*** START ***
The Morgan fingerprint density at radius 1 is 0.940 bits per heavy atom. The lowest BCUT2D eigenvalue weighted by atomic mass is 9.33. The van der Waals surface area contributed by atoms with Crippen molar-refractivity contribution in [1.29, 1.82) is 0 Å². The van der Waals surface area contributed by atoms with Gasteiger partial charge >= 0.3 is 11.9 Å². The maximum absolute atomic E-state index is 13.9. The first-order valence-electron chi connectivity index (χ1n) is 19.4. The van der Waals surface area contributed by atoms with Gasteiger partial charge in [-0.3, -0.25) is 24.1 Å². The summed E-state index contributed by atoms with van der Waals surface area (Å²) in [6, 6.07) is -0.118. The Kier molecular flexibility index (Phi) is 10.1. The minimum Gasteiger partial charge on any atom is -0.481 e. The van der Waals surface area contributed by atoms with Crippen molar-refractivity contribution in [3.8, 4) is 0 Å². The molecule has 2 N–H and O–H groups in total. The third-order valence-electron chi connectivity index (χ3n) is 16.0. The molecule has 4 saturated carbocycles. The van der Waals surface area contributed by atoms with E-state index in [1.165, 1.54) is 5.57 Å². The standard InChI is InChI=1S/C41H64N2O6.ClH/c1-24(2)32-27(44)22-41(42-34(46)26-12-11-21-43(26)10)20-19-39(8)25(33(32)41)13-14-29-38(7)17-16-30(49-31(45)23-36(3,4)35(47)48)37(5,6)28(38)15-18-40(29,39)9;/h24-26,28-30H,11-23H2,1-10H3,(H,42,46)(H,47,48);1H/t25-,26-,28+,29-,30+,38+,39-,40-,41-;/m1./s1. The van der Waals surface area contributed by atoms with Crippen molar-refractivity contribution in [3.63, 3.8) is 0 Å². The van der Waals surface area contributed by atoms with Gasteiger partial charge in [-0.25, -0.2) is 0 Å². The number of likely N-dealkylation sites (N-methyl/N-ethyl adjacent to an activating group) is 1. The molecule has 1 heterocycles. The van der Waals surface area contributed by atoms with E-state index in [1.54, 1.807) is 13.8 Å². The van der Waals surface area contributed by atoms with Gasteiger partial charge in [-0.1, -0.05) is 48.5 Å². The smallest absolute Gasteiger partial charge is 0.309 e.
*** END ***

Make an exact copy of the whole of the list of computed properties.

The Morgan fingerprint density at radius 1 is 0.940 bits per heavy atom. The lowest BCUT2D eigenvalue weighted by atomic mass is 9.33. The van der Waals surface area contributed by atoms with Crippen molar-refractivity contribution in [1.29, 1.82) is 0 Å². The van der Waals surface area contributed by atoms with Gasteiger partial charge >= 0.3 is 11.9 Å². The maximum absolute atomic E-state index is 13.9. The first-order valence-electron chi connectivity index (χ1n) is 19.4. The van der Waals surface area contributed by atoms with Gasteiger partial charge in [-0.3, -0.25) is 24.1 Å². The summed E-state index contributed by atoms with van der Waals surface area (Å²) in [6, 6.07) is -0.118. The Kier molecular flexibility index (Phi) is 10.1. The minimum Gasteiger partial charge on any atom is -0.481 e. The van der Waals surface area contributed by atoms with Crippen molar-refractivity contribution in [3.8, 4) is 0 Å². The molecule has 2 N–H and O–H groups in total. The third-order valence-electron chi connectivity index (χ3n) is 16.0. The molecule has 4 saturated carbocycles. The van der Waals surface area contributed by atoms with E-state index in [1.165, 1.54) is 5.57 Å². The standard InChI is InChI=1S/C41H64N2O6.ClH/c1-24(2)32-27(44)22-41(42-34(46)26-12-11-21-43(26)10)20-19-39(8)25(33(32)41)13-14-29-38(7)17-16-30(49-31(45)23-36(3,4)35(47)48)37(5,6)28(38)15-18-40(29,39)9;/h24-26,28-30H,11-23H2,1-10H3,(H,42,46)(H,47,48);1H/t25-,26-,28+,29-,30+,38+,39-,40-,41-;/m1./s1. The van der Waals surface area contributed by atoms with Crippen molar-refractivity contribution in [3.63, 3.8) is 0 Å². The van der Waals surface area contributed by atoms with Gasteiger partial charge in [-0.25, -0.2) is 0 Å². The number of likely N-dealkylation sites (N-methyl/N-ethyl adjacent to an activating group) is 1. The molecule has 1 heterocycles. The van der Waals surface area contributed by atoms with E-state index in [1.54, 1.807) is 13.8 Å². The van der Waals surface area contributed by atoms with Gasteiger partial charge in [-0.1, -0.05) is 48.5 Å². The smallest absolute Gasteiger partial charge is 0.309 e.